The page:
Thursday, May 23, 2013

What I can learn from my tween almost teen

My oldest daughter, Sophia, is not popular in the sense of what society considers popular, but she is sincere and friendly.  Last year, she even remarked that she is not a popular kid, not even close.  She stated that she is what they consider the lowest rung on the popularity ladder.  And while she talked about it, there was not even a hint of sadness in her voice but a smile on her face.  Status does not matter to her, but good friends who have the same hobbies and attitude as her is what she values.  I look at the variety of friends Sophia has and it is amazing!  She has her friends from Chorale and friends from school.  She has other friends from the church youth group and a good friend from her daycare days.  The interest of her friends also varies, some like to sing and act, while others are very good athletes, some prefer to watch a Harry Potter marathon while others prefer High School Musical.  I watch Sophia jump from one group of friends to another at school, never getting caught up in the drama.  If there is drama or a friend is upset with her, she moves on to another group until the argument is over.  As she has gotten older, I have yet to see her come home upset about what somebody has said about her.  Sophia is not the best athlete, but she continues to try sports - even when she comes in last, she still has a smile on her face.
So I am wondering, if my daughter - who is possibly going through the most challenging times in her life - can be so carefree, why can't I?  As adults we want what others have.  We need to be friends with the popular people to elevate our status.  Personally, I am always concerned about what others think about me.  Not only that, but I cannot stand to finish last.  After finishing the Boston Marathon last year, I was embarrassed with my time as I did not hit my goal.  I told my husband he was not allowed to tell anyone my time.  If they wanted to know they had to look it up.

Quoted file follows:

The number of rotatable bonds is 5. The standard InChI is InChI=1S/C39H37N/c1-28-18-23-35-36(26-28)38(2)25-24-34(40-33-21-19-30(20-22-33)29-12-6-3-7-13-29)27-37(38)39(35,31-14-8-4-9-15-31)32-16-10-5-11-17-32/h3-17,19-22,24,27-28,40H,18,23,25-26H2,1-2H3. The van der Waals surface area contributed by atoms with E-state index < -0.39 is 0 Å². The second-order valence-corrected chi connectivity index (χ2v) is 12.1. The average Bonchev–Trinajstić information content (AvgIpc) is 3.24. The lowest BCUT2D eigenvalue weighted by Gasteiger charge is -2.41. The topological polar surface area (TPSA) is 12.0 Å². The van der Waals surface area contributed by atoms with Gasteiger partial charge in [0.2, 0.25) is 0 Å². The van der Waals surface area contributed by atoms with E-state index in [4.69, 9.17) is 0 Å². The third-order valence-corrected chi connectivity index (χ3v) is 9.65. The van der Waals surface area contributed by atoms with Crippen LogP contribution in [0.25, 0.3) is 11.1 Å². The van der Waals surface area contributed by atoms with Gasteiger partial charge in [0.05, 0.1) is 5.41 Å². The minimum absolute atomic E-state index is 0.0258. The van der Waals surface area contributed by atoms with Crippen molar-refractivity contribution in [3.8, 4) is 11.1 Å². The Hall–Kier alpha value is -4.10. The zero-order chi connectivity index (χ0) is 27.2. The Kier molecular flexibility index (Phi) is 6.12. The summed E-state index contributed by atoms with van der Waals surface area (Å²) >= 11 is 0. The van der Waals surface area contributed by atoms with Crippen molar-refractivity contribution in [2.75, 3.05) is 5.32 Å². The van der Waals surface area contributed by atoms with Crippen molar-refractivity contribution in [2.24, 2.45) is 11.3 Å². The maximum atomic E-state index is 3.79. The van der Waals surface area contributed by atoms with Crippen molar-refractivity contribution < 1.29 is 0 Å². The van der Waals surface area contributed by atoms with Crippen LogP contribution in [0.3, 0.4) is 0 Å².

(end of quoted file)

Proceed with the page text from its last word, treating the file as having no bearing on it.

I am thinking that if I start to live for me and stop trying to impress everybody else, life may become a little easier.  I might be able to enjoy life and not feel so stressed all the time.  I think it is humorous that I am learning this lesson from my teenage daughter!  Sophia, I hope that as you grow and mature you continue to live life for you, and know how proud we are for the light you shine into the lives of so many people!

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